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Perilla Mint (Perilla frutescens)

Publication Number: P3865
View as PDF: P3865.pdf

Perilla mint is an erect, herbaceous annual weed originally from eastern Asia. Also known as beefsteak plant, common mint, or Chinese basil, this plant has a history of use in the culinary, medicinal, and ornamental markets. In Mississippi, perilla mint has escaped cultivation and frequently occurs in natural areas, including pastures. When populations occur on grazing lands or fields harvested for hay, perilla mint poses serious health risks to livestock. It is considered a noxious weed throughout much of the eastern United States.

Description

Vegetative Growth

A member of the Lamiaceae, or mint, family, perilla mint usually reaches an average height of 2 feet at maturity. However, plants may reach up to 5–6 feet, especially in shaded, fertile areas. Leaves are coarsely serrated and are opposite each other on a square stem (Figure 1). Upper leaf margins and undersides of leaves are frequently purple (Figure 2). Like other plants in the mint family, leaves are highly aromatic when crushed. In Mississippi, seedlings may be seen as early as mid-May or when soil temperatures are between 68 and 77°F.

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Figure 1
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Figure 2

Flowering

A self-pollinating species, perilla mint typically begins flowering in late July to August, producing flower spikes up to 6 inches long (Figure 3). Each spike contains many small, white to purple flowers. Plants are prolific seeders, having the potential to produce 1,000–1,500 seeds per plant. Seed viability often remains high, with germination studies indicating greater than 60 percent after more than 4 years of room-temperature storage.

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Figure 3a-3c

Dispersal

Seed is spread by disturbance, birds, or surface water movement. Late-season hay harvests tend to retain mature seed, which are likely transported across farms. Seed readily germinates in highly disturbed conditions. Length of seed viability under normal field conditions is unknown.

Habitat

Perilla mint is highly adaptable, but populations are most often dense and found in semi-shaded wooded understories, along streamside areas, and in damp swales (Figure 4). Disturbed areas of fertile soil around hay rings (Figure 5), feedlots, and barns tend to encourage healthy populations. In pastures, the invasive perilla competes with beneficial forage species, especially during intervals of limited rainfall.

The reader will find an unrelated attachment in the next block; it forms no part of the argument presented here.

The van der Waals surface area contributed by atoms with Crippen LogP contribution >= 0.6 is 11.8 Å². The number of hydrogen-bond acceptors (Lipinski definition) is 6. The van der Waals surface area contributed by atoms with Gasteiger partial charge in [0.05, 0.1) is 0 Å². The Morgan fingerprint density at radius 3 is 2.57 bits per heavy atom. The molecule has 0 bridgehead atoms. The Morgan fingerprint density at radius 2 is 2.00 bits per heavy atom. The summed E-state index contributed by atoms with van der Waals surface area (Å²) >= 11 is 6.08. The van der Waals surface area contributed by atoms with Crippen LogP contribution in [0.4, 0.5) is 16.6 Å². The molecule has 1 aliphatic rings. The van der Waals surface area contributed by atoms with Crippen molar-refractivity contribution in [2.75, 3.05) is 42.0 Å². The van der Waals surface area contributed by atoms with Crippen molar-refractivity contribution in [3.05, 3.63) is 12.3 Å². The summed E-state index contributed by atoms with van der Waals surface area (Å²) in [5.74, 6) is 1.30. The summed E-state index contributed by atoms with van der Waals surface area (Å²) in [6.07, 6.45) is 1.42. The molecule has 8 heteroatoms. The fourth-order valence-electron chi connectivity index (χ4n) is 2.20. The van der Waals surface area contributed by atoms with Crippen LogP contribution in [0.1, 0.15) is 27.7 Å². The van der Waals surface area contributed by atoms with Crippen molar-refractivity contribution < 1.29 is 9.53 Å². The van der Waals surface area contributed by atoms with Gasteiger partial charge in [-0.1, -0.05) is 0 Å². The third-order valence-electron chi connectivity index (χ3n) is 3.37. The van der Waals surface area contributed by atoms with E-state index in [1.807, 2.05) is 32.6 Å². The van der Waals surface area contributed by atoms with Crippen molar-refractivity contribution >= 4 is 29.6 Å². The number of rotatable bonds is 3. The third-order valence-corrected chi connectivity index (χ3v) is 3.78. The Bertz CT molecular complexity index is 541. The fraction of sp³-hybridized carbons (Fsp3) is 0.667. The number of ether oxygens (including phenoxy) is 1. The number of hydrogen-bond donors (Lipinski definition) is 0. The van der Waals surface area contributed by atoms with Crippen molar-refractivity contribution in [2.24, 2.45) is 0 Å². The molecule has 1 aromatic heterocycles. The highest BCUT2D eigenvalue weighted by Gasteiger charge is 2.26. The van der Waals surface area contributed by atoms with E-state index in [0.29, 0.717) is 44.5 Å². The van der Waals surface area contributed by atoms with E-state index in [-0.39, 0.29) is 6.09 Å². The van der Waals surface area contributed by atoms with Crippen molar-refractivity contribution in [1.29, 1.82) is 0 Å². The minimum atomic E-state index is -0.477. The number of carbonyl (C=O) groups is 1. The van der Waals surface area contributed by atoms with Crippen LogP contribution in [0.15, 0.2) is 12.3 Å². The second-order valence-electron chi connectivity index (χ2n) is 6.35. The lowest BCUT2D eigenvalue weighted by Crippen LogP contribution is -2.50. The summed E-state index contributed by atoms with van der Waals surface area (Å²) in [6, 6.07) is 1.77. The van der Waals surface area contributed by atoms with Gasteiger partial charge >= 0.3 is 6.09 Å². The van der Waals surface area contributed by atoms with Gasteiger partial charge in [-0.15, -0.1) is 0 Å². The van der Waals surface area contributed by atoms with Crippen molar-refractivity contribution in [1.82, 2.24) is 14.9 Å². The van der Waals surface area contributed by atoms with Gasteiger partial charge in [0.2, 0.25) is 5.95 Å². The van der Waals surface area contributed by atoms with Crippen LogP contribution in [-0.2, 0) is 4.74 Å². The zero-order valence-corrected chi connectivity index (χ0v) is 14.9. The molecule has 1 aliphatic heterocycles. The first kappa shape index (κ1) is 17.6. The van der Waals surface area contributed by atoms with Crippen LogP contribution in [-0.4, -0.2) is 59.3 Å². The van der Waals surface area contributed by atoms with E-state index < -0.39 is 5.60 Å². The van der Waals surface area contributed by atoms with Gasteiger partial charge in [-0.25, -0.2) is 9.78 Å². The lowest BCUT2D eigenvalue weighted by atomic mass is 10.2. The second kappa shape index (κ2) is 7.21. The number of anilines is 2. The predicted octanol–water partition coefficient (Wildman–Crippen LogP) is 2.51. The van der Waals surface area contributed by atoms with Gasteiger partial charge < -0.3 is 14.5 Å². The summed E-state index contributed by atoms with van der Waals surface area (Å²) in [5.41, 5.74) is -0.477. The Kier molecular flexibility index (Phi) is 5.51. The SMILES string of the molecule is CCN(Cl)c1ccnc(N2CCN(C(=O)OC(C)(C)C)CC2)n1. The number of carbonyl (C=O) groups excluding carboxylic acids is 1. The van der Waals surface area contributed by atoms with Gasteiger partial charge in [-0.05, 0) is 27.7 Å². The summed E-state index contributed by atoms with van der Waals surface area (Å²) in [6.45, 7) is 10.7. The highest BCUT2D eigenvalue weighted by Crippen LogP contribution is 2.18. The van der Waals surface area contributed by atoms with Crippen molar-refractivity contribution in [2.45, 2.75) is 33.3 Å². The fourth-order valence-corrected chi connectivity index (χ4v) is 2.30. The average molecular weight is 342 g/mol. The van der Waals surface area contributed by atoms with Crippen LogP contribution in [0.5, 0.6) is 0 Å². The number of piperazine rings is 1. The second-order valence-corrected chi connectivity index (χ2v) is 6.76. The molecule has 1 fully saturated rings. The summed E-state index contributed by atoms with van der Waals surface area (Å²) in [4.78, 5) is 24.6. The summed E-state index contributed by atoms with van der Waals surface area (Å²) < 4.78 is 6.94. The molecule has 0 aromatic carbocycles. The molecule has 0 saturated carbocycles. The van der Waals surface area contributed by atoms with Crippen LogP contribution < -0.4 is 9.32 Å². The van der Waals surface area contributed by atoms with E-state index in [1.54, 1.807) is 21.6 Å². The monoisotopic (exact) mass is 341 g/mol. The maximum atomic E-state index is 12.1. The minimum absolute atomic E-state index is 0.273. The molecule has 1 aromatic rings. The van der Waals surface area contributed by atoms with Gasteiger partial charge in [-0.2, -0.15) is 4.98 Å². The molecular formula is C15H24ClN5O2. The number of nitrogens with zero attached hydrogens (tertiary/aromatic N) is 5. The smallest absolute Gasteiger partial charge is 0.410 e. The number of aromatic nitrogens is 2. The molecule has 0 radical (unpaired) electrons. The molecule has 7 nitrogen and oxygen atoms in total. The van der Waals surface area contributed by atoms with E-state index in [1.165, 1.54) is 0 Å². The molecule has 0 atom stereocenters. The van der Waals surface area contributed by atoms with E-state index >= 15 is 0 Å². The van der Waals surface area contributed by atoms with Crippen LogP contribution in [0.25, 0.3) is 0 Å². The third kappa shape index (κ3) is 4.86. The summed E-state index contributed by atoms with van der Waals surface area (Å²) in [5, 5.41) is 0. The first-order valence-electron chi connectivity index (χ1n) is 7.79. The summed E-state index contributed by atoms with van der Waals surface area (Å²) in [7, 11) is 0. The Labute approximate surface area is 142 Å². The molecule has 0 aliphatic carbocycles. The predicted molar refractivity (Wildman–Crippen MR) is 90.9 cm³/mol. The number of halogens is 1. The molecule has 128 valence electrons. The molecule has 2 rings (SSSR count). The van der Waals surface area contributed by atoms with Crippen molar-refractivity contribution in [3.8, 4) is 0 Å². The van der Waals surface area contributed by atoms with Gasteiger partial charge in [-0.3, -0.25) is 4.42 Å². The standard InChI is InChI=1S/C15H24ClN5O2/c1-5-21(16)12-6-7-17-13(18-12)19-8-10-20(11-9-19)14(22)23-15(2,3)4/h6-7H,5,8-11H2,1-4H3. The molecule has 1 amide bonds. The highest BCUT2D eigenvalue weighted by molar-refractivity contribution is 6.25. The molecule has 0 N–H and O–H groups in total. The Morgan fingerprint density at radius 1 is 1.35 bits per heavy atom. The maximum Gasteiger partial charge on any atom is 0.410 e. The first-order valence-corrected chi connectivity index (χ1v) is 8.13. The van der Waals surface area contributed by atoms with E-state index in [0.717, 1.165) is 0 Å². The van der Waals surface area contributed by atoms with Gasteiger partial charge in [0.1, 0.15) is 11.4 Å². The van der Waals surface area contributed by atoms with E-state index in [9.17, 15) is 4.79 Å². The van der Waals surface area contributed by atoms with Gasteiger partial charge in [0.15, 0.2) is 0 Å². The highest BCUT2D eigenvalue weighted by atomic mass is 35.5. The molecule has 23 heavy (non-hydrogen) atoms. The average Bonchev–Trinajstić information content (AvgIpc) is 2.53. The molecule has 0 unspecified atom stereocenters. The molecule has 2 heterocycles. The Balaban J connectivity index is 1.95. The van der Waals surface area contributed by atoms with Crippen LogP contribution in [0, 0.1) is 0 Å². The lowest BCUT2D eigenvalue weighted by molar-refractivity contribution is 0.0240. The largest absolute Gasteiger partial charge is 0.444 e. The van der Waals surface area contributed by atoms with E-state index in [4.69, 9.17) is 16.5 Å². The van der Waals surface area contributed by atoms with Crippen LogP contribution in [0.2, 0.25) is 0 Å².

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Figure 4
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Figure 5
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Figure 6

Threat

Several volatile compounds, like perilla ketones, exist in perilla mint and cause atypical interstitial pneumonia (AIP) in cattle and other domestic animals. Fluid accumulates in the lungs, resulting in lower oxygen levels and shortness of breath. Plants are more toxic during flowering and fruiting, which coincides with periods of lower forage quantity and quality, excessive temperatures, and stress caused by insects. As a result, livestock congregate in shaded areas that may be infested with perilla mint (Figure 6). This means exposed livestock are at a greater risk of plant consumption when its toxicity is greatest.

Control Methods

Several herbicides are highly effective for controlling perilla mint. Some preemergence options include picloram, aminopyralid, dicamba, and imazapic (Table 1). These treatments should be applied before seedling emergence and just before rain to incorporate the chemical into the soil. Postemergence options include picloram, 2,4-D, glyphosate, and dicamba (Table 2). These may be applied to emerged plants from seedling through the early flowering stage for effective control. If treating large populations, it is suggested that livestock be removed from the treated area to reduce risk of ingestion, especially if desirable forage is limited.

Additional control methods include mowing or hand pulling. These physical control techniques are suggested before flowering in late summer to avoid seed production and new plants in the following years.

Table 1. Suggested preemergence herbicide treatments and rates to be soil-applied broadcast before perilla mint seedling emergence.

Herbicide

Trade Name

Rate (amount product/A)

picloram + 2,4-D

Grazon P+D

32 fl oz

aminopyralid + 2,4-D

GrazonNext HL

19 fl oz

dicamba + 2,4-D

Weedmaster

32 fl oz

imazapic

Plateau

6 fl oz

Table 2. Suggested postemergence herbicide treatments and rates to be foliar-applied broadcast to perilla mint until early flower stage.

Herbicide

Trade Name

Rate (amount product/A)

picloram + 2,4-D

Grazon P+D

16 fl oz

aminopyralid + 2,4-D

GrazonNext HL

19 fl oz

glyphosate

RoundUp

(41% a.i.)

24 fl oz

dicamba + 2,4-D

Weedmaster

16 fl oz

2,4-D

2,4-D Amine 4

32 fl oz

All treatments include 0.25 percent v/v non-ionic surfactant.

The information given here is for educational purposes only. References to commercial products, trade names, or suppliers are made with the understanding that no endorsement is implied and that no discrimination against other products or suppliers is intended.


Publication 3865 (POD-09-21)

By John Byrd, PhD, Extension/Research Professor, Plant and Soil Sciences and David Russell, PhD, former Extension Associate, Plant and Soil Sciences.

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Authors

Portrait of Dr. John D. Byrd, Jr.
Extension/Research Professor
Weed Scientist/Weed Control - Agronomic and Horticultural Crops and noncropland

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